Yet, as originalist scholars like Richard Epstein, Roger Pilon and Randy Barnett have demonstrated, the Constitution is essentially countermajoritarian. The Constitution's structural limitations on government, its explicit protection of individual rights and its recognition of unenumerated rights that individuals possess by nature refute the notion that the judiciary is a deviant institution in an otherwise pure democracy. If it were rational to believe that legislatures and executives engage in careful constitutional reflection before taking action, it might be sensible for judges to give the political branches the benefit of the constitutional doubt. Yet there is precious little evidence that such reflection takes place, and a growing body of public choice scholarship strongly suggests that it frequently does not.
The Affordable Care Act decisions inspired many conservatives to revisit their restraint-oriented premises. But contrary to Greenhouse's facile account, conservative criticism of Chief Justice Roberts' votes in NFIB v. Sebelius (2012) and King v. Burwell (2015) was not simply grounded in antipathy towards the ACA. NFIB in particular was a galvanizing decision because conservatives (correctly) saw Roberts' opinion for the Court in as a tortured rationalization of an exercise of federal power that could not plausibly be reconciled with the Framers' vision of a federal government with "few and defined" powers, justified in the name of judicial restraint. The idea that judicial restraint would lead to government consistent with the original meaning of the Constitution, long unquestioned, suddenly looked dubious at best.
Enter judicial engagement. Judicial engagement stands for the modest proposition that the government should have to justify itself to citizens, not the other way around. It holds that judges should remain impartial and seek the truth, rather than simply presuming the constitutionality of the government's actions, and that they should also ensure that the government's factual assertions are supported with reliable evidence. Judicial engagement offers to proponents of limited government a view of the judicial role that is consistent with the Framers' vision of the judiciary as "an impenetrable bulwark against every assumption of power by the legislative and executive," and a means of holding the political branches to the Constitution's terms, rather than allowing the political branches to treat those terms as perpetually subject to revision.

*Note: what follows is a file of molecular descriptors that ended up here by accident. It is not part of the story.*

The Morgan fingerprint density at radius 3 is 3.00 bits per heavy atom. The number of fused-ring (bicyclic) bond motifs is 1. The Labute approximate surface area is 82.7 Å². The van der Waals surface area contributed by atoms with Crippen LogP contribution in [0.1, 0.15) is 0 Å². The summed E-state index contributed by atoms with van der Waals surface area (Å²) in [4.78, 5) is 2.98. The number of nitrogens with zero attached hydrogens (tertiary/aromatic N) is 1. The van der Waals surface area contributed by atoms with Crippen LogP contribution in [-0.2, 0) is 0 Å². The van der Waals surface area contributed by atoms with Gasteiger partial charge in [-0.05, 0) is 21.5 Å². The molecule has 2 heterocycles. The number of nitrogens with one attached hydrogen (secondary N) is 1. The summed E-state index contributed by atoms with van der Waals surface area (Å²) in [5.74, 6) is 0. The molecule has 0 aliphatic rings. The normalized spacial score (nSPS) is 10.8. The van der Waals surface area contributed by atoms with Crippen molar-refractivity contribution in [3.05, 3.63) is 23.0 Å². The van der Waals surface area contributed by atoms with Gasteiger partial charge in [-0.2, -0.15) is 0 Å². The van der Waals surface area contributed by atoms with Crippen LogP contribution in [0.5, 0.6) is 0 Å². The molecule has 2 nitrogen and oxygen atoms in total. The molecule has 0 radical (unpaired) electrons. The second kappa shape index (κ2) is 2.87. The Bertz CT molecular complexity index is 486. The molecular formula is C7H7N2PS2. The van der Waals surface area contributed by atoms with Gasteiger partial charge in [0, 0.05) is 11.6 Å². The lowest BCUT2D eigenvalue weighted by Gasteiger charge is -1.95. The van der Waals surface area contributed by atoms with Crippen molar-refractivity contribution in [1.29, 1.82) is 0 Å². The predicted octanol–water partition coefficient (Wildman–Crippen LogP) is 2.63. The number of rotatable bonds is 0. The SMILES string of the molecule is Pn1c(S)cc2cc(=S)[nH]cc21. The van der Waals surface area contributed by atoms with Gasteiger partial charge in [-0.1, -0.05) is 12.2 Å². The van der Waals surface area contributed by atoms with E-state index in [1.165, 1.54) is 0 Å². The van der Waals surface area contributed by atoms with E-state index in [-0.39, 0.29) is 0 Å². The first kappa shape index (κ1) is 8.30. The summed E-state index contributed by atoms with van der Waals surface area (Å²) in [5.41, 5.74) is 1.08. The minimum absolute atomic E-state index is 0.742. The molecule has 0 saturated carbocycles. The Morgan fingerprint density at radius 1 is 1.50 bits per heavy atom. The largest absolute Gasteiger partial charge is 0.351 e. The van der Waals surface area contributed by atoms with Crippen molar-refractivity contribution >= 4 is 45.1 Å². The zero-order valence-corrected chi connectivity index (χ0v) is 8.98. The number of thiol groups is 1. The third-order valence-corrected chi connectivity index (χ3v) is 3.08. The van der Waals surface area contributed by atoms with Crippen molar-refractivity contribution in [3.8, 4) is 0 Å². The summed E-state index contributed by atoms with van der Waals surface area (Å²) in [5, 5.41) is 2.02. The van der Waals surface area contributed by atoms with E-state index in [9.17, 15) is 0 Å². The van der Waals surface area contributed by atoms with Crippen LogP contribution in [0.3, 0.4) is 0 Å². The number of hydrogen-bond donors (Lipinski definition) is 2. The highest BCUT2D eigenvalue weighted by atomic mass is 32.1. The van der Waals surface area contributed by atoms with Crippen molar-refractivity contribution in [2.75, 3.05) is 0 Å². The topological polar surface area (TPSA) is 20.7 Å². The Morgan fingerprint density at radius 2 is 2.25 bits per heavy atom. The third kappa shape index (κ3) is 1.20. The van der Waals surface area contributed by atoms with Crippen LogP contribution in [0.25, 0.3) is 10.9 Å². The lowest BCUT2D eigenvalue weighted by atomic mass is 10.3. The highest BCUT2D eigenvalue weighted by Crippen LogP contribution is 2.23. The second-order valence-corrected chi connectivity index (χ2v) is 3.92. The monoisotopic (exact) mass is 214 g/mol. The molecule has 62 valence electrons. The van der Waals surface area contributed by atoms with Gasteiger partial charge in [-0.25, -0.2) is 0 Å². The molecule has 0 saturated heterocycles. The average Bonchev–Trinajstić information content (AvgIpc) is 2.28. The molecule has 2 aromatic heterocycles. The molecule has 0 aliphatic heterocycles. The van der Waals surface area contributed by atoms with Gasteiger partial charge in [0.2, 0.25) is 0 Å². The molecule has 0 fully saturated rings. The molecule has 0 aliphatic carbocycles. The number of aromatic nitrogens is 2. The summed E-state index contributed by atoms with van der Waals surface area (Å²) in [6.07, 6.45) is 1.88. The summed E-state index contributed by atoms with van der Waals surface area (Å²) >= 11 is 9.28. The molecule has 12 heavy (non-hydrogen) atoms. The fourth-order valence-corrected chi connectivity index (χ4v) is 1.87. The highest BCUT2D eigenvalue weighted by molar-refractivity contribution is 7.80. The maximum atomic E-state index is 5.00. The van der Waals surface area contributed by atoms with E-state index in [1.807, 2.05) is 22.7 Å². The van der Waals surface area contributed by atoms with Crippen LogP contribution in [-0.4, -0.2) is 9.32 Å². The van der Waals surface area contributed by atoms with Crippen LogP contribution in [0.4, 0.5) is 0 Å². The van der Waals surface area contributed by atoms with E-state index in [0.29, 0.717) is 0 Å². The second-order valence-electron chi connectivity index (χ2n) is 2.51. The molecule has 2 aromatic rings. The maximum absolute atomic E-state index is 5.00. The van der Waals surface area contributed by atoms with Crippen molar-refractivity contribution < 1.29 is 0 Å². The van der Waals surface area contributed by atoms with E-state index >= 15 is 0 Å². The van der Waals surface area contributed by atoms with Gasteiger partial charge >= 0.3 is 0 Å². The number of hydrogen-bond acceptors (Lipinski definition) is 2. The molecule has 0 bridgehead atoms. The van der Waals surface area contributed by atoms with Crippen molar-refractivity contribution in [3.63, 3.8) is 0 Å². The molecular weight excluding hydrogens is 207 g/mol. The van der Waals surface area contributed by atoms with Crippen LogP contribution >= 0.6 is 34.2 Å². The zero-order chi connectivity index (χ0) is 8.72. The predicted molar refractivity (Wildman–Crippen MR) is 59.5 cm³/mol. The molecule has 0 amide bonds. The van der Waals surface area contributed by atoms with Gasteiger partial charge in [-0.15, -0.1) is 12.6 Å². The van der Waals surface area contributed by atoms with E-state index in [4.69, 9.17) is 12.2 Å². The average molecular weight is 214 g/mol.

In the end, Greenhouse's surprise at the criticism of Roberts can be attributed to her own unfamiliarity with the conservative legal movement. As I have written, Chief Justice Roberts' own nomination cannot be understood except in the context of a conservative legal movement that touted judicial restraint as the supreme judicial virtue.
The criticism of him cannot be understood except in the context of a conservative legal movement that has come to regard restraint as a vice, both inconsistent with the Constitution's premises and incapable of delivering on its promises. Judicial engagement, unlike judicial restraint, rests on firm constitutional foundations and is capable of keeping government within constitutional limits. It is here to stay.